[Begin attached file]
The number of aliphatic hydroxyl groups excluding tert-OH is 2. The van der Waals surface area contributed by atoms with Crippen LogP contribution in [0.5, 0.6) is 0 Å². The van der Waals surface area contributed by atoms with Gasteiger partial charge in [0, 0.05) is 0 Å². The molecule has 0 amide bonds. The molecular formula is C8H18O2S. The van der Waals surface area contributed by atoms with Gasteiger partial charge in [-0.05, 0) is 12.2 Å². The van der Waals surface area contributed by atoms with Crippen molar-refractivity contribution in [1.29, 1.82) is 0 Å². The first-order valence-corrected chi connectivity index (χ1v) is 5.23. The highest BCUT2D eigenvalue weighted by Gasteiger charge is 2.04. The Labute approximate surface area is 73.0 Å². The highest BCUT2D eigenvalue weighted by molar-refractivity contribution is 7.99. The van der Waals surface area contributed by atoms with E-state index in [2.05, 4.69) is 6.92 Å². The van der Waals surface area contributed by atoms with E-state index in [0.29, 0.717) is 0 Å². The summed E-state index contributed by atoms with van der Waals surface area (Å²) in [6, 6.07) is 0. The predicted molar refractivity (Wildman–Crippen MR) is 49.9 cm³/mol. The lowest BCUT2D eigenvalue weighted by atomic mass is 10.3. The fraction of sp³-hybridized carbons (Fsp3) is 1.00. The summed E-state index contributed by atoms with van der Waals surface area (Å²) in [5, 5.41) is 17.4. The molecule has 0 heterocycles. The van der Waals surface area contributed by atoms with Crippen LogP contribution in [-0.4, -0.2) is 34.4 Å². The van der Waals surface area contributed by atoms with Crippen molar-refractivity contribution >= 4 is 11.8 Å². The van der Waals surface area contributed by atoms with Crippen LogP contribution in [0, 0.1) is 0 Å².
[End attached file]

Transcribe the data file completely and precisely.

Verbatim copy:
The number of aliphatic hydroxyl groups excluding tert-OH is 2. The van der Waals surface area contributed by atoms with Crippen LogP contribution in [0.5, 0.6) is 0 Å². The van der Waals surface area contributed by atoms with Gasteiger partial charge in [0, 0.05) is 0 Å². The molecule has 0 amide bonds. The molecular formula is C8H18O2S. The van der Waals surface area contributed by atoms with Gasteiger partial charge in [-0.05, 0) is 12.2 Å². The van der Waals surface area contributed by atoms with Crippen molar-refractivity contribution in [1.29, 1.82) is 0 Å². The first-order valence-corrected chi connectivity index (χ1v) is 5.23. The highest BCUT2D eigenvalue weighted by Gasteiger charge is 2.04. The Labute approximate surface area is 73.0 Å². The highest BCUT2D eigenvalue weighted by molar-refractivity contribution is 7.99. The van der Waals surface area contributed by atoms with E-state index in [2.05, 4.69) is 6.92 Å². The van der Waals surface area contributed by atoms with E-state index in [0.29, 0.717) is 0 Å². The summed E-state index contributed by atoms with van der Waals surface area (Å²) in [6, 6.07) is 0. The predicted molar refractivity (Wildman–Crippen MR) is 49.9 cm³/mol. The lowest BCUT2D eigenvalue weighted by atomic mass is 10.3. The fraction of sp³-hybridized carbons (Fsp3) is 1.00. The summed E-state index contributed by atoms with van der Waals surface area (Å²) in [5, 5.41) is 17.4. The molecule has 0 heterocycles. The van der Waals surface area contributed by atoms with Crippen LogP contribution in [-0.4, -0.2) is 34.4 Å². The van der Waals surface area contributed by atoms with Crippen molar-refractivity contribution >= 4 is 11.8 Å². The van der Waals surface area contributed by atoms with Crippen LogP contribution in [0, 0.1) is 0 Å².